A reader named David sent us this comment concerning my editorial in Issue #1141 Whither Windows Server:
I think your 2nd option is the correct one. I don't think customers are driving the push to hosted/cloud apps, I think MS is pulling it due to the "guaranteed" revenue stream. I think the push to Linux apps, however, is simply to broaden their audience, not driven primarily by "cloudification".
Another reader who prefers to remain anonymous and asked me not to directly share his email said that he feels that over the last 5-10 years the innovation that's been happening in the Linux world has far outpaced what's been happening on Planet Microsoft, especially with regard to the cloud. The anonymous reader works with different database platforms and says that the price of using Microsoft SQL Server keeps going up while MySQL and MariaDB deployments remain extremely cost effective. Do any other readers feel the same? Or differently? Email us at firstname.lastname@example.org
We also received one more comment concerning Issue #1139 Retro IT and the Mailbag of Issue #1140 Slave AI. Jon from Canada looks back in time and says:
In Third Year Computer Science at UBC (Vancouver) in 1972-73, I actually learned, and programmed in, Algol 60, Algol 68 and (mostly) Algol-W:
- Algol 60 had no I/O capabilities
- Algol 68 had no working compiler, though one was in progress as a PhD. Thesis
- Algol-W was almost certain to run into some obscure memory-related error when tasked with anything more than the an average student programming assignment
Haven't touched any of them since.
One of the more interesting Retro programming experiences that interests me, but not enough to set it up for myself, is the MTS (Michigan Terminal System) operating system developed by the University of Michigan in the mid-1960s for the IBM System 360 Model 67. Anyone can run it today, on any Linux platform that supports Hercules, the IBM mainframe emulator. I read about one guy who started it up successfully on a Raspberry Pi.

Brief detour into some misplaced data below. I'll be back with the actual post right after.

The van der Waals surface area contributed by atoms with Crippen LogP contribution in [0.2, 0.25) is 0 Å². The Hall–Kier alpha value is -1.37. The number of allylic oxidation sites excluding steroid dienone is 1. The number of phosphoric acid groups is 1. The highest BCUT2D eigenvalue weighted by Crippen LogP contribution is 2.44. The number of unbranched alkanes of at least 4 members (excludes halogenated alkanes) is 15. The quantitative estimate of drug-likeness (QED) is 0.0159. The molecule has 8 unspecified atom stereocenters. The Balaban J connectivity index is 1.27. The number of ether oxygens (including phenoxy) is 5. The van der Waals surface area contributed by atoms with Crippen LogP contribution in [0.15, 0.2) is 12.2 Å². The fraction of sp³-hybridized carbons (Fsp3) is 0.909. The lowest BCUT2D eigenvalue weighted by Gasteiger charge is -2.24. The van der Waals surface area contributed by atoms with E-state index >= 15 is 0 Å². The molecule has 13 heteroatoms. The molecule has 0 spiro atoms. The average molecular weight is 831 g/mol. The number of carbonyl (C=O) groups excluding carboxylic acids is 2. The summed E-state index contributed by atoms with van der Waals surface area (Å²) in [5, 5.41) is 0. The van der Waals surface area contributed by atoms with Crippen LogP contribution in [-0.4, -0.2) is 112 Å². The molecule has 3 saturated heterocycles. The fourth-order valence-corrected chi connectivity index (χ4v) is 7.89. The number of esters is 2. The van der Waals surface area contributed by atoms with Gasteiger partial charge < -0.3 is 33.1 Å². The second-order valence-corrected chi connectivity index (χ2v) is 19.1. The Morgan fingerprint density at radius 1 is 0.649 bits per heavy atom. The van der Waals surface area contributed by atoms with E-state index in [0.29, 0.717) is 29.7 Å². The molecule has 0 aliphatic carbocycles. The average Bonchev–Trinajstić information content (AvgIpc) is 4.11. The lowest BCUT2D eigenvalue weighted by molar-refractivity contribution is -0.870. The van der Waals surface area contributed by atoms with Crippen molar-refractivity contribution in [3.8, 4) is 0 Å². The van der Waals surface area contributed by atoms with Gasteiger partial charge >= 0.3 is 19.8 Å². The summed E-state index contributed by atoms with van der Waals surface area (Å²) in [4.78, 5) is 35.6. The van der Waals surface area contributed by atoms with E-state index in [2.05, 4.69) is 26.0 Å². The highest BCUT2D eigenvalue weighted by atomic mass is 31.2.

Both UBC and the University of Alberta used MTS on their Academic Systems for decades, though it died with the usage of IBM mainframes for Academic purposes in the late 1980s and early 1990s.
IBM System 360 emulated on a Raspberry Pi. What will come next?
Anyways, let's move on to the main topic of this week's newsletter…
This news has been spreading like wildfire all over the internets so it's probably nothing new to most of you, but here's what's been happening in the last few days:
Microsoft releases a KB article saying that Microsoft Paint will be deprecated when the Windows 10 Fall Creators Update is soon released:
The internets go wild saying that Microsoft will be removing MS Paint from Windows 10 and users everywhere are in revolt saying they're going to switch to Macs. Waves of nostalgia break out everywhere as web pundits remember the numerous artistic creations users have made using MS Paint:
http://www.wservernews.com/go/w3er9k6p/Alternatives to MS Paint are quickly recommended by geeks and users everywhere rush to download such utilities as:
FastStone Image Viewer
Suddenly Microsoft shouts: Rejoice O ye fans of Microsoft Paint! We're only moving it to the Windows Store!
You see, it's not so much Linux and open source per Of course that's not going to help ordinary users much who are shying away from the Windows Store in droves. And it's not going to help remote corporate users either when helpdesk asks them to press PrtScr to capture a picture of the issue they're facing, paste the clipboard into MS Paint, and send them the picture by email. Of course there are better ways (like TeamViewer) that helpdesks can support remote users, but you know, licenses cost money…se that Microsoft has a crush on. It's that, in 2014, the world is leaving the old desktop/application computing paradigm for a device/cloud services approach. Microsoft ruled the former; however, to continue to be a contender in the later, it's realized that it needs to work and play well with others. Yes, even Linux.